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PhD Research Spotlight Competition results

Posted on 18 January 2017

Congratulations to Charlotte Rowley, Michael Bottery, and Rosie Smith, winners of the PhD Research Spotlight competition 2017. Find out more about the finalists, winners and their presentations.

Rosie Smith receiving the prize as overall winner from the Vice-Chancellor, Koen Lamberts

Our postgraduate research students were invited to create exhibition pieces relating to their research. The finalists displayed their work at YorkTalks and one winner was selected for each category by our judging panel.‌

The Vice-Chancellor, Professor Koen Lamberts, presented prizes to the winner from each faculty as well as an overall prize. All nine finalists received certificates.

The winners were:

  • Arts and Humanities: Charlotte Rowley
  • Science: Michael Bottery
  • Social Sciences: Rosie Smith
  • Overall winner: Rosie Smith‌

 

Winner for Arts and Humanities: Charlotte Rowley

‌Ghosts from a Small Island: Investigating the 12,000-year-old traces of humans living on a lake island in Yorkshire‌

Charlotte Rowley, PhD Spotlight winner with her display

Charlotte's research studies tools and soil composition from the Meolithic sites of Starr Carr and Flixton Island to "to make visible the phantom traces of human behaviour left in the soil for the 12,000 years since".

"It was good to see what areas I struggled to discuss, that was useful in prepping for the viva! It was also good because I could see what areas were robust and what were underdeveloped just generally in terms of the project objectives. Great for getting new insights into other avenues I could explore from the people coming around - really encouraging researchers to come to this is the way to go I think.." 

- Charlotte


Winner for Science: Michael Bottery

‌Observing the evolution of antibiotic resistance‌

Michael Bottery, PhD Spotlight winner with his display

Michael's exhibit showed that far lower levels of antibiotics than expected can cause bacteria to evolve resistance. He presented what this could mean for modern medicine, which relies on antibiotics for routine medical procedures, encouraging us to think hard about what we can do to combat this.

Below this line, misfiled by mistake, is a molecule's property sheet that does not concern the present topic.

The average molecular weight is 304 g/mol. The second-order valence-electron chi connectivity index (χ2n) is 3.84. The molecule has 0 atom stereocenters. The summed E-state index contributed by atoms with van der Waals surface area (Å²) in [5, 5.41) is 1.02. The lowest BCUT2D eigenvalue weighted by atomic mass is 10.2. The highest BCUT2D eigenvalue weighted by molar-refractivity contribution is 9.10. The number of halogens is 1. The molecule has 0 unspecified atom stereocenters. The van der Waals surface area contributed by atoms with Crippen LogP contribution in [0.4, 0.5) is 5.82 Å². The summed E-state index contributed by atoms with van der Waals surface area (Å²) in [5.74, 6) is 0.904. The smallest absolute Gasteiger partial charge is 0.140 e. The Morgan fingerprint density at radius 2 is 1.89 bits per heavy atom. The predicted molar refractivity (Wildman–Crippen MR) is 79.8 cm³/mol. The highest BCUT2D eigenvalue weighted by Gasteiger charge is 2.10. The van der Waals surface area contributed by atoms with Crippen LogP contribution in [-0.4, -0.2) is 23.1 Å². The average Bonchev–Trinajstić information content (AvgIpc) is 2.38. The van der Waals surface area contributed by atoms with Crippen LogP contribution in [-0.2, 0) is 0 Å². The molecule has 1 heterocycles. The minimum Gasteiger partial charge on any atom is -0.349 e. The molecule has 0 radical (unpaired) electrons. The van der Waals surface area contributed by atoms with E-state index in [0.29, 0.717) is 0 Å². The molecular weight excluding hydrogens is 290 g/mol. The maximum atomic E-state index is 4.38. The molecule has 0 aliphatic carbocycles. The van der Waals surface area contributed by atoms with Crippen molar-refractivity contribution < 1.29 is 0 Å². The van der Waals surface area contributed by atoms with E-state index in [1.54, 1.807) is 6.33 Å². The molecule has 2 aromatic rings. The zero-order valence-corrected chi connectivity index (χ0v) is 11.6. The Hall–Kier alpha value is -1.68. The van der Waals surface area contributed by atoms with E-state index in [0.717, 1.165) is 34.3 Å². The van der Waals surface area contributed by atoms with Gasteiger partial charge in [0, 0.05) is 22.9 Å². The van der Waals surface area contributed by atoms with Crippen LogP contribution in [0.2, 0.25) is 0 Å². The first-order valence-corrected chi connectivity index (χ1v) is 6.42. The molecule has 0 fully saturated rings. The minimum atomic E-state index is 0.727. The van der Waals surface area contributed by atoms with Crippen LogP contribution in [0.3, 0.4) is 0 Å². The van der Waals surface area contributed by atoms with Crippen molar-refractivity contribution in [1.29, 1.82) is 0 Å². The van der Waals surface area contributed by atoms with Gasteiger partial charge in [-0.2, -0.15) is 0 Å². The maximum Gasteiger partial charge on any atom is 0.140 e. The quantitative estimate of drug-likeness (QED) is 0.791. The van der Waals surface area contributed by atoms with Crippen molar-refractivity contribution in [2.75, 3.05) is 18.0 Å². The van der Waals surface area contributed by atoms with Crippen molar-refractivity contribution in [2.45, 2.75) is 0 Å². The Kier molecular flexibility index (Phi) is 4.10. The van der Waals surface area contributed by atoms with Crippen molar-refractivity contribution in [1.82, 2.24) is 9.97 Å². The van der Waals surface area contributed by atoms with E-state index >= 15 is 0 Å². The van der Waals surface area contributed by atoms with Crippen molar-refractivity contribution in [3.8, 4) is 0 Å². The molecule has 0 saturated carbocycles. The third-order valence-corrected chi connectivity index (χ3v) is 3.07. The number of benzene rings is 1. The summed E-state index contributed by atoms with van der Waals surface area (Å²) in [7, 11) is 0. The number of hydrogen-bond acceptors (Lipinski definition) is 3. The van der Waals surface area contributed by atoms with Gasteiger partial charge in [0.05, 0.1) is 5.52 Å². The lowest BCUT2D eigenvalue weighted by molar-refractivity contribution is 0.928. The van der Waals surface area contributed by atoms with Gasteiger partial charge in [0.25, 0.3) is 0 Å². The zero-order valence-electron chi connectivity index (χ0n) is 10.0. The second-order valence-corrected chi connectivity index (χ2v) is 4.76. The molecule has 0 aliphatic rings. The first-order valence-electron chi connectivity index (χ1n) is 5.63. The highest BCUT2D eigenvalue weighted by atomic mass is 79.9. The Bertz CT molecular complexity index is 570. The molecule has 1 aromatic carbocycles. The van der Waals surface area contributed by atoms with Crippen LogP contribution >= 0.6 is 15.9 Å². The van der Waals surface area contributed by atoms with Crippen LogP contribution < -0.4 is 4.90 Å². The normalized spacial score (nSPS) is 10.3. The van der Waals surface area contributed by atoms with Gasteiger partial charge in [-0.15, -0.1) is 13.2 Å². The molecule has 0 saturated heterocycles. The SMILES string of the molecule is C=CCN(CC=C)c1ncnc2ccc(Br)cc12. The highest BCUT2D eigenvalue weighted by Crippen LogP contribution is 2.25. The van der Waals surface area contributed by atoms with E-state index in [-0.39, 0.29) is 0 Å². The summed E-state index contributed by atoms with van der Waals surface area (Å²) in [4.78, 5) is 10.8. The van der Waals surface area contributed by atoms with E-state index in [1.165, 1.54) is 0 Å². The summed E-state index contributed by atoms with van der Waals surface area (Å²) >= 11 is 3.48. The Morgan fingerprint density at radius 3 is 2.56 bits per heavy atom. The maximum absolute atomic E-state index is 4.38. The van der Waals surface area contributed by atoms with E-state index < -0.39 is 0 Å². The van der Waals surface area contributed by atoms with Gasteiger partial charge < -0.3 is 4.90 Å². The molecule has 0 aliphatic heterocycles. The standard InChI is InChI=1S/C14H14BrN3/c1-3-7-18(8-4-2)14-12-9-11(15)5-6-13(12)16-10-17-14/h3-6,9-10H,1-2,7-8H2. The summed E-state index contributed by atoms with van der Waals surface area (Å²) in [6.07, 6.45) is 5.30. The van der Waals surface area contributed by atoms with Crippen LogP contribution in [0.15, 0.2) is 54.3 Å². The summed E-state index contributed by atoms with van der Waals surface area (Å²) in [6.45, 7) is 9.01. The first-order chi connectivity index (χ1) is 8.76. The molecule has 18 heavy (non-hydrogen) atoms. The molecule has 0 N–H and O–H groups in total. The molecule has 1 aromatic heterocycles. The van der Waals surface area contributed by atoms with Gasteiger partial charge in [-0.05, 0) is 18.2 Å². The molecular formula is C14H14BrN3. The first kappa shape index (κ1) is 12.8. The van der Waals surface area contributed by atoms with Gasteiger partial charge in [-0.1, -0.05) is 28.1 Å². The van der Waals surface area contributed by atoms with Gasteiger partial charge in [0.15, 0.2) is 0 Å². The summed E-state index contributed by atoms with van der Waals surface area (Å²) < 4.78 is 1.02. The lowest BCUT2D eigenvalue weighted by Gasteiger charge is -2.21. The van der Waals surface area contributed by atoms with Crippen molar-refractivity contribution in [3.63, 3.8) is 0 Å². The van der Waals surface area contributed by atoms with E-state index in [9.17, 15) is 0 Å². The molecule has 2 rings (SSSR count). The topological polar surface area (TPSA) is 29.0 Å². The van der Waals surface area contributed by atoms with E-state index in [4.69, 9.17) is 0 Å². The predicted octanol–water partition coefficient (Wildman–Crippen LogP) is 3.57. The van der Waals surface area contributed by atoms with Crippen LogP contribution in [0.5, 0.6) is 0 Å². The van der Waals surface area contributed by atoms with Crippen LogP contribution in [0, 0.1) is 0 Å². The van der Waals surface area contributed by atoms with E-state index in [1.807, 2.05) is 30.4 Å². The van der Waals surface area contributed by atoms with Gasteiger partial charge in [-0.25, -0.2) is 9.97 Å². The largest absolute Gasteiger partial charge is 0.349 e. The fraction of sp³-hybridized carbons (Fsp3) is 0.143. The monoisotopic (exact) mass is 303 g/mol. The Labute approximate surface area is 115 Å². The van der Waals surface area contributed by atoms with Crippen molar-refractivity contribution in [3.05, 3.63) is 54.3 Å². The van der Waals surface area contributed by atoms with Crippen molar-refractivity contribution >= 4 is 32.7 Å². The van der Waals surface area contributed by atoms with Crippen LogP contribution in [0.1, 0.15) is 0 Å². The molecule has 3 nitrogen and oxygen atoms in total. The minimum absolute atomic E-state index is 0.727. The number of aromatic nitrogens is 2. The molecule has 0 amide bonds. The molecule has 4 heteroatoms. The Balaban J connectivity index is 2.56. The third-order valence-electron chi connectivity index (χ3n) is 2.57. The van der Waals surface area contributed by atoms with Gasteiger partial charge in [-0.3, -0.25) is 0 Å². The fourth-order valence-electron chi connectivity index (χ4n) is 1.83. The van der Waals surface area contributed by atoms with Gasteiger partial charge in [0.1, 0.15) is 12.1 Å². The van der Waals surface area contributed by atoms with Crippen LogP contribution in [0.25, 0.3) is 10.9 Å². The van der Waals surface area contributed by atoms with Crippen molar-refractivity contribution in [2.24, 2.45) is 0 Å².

"The PhD competition gave me a platform to share my PhD with a wider audience. It really helped my communication skills; I found that using metaphors really helped get my points across in a clear and understandable way. People were engaged, asked insightful questions, and made me think about my work in a wider context."

- Michael


Winner for Social Sciences: Rosie Smith

‌The Spectacle of Justice‌

Rosie Smith, PhD Spotlight winner with her presentation

Rosie's research explores how high-profile cases have been presented in the media to investigate the public's role in criminal justice.

"This was a great opportunity to approach my research in a more creative way than my day-to-day PhD work allows; I was able to use different mediums and although it required more time and preparation than perhaps I had first imagined, I was happy with my finished project. I thought the day went very smoothly and was really enjoyable."

- Rosie


 

PhD Spotlight Finalists with Tom Stoneham, Dean of the York Graduate Research School and the Vice Chancellor, Koen Lamberts.

Finalists

  • Megan von Ackermann: Access Denied: Implications of the appearance of locks and keys in the archaeology of the early middle ages
  • Ghada Alkuwaihes: Exclamatives in Gulf Arabic and Standard Arabic: Is there any difference?
  • Michael Bottery: Observing the evolution of antibiotic resistance
  • Kasturi Hazarika: Public art projects: artistic exchange between international artists for addressing critical concerns of urban space and ecology
  • John Packer: Low temperature plasma vs prostate cancer; a new solution to an old problem?
  • Shuang Qiu: Behind separation: Chinese couples living apart together
  • Charlotte Rowley: Ghosts from a small island: investigating the 12,000-year-old traces of humans living on a lake island in Yorkshire
  • Sam Simpson: Using a mobile game to help deliver therapy for a serious mental illness
  • Rosie Smith: The spectacle of justice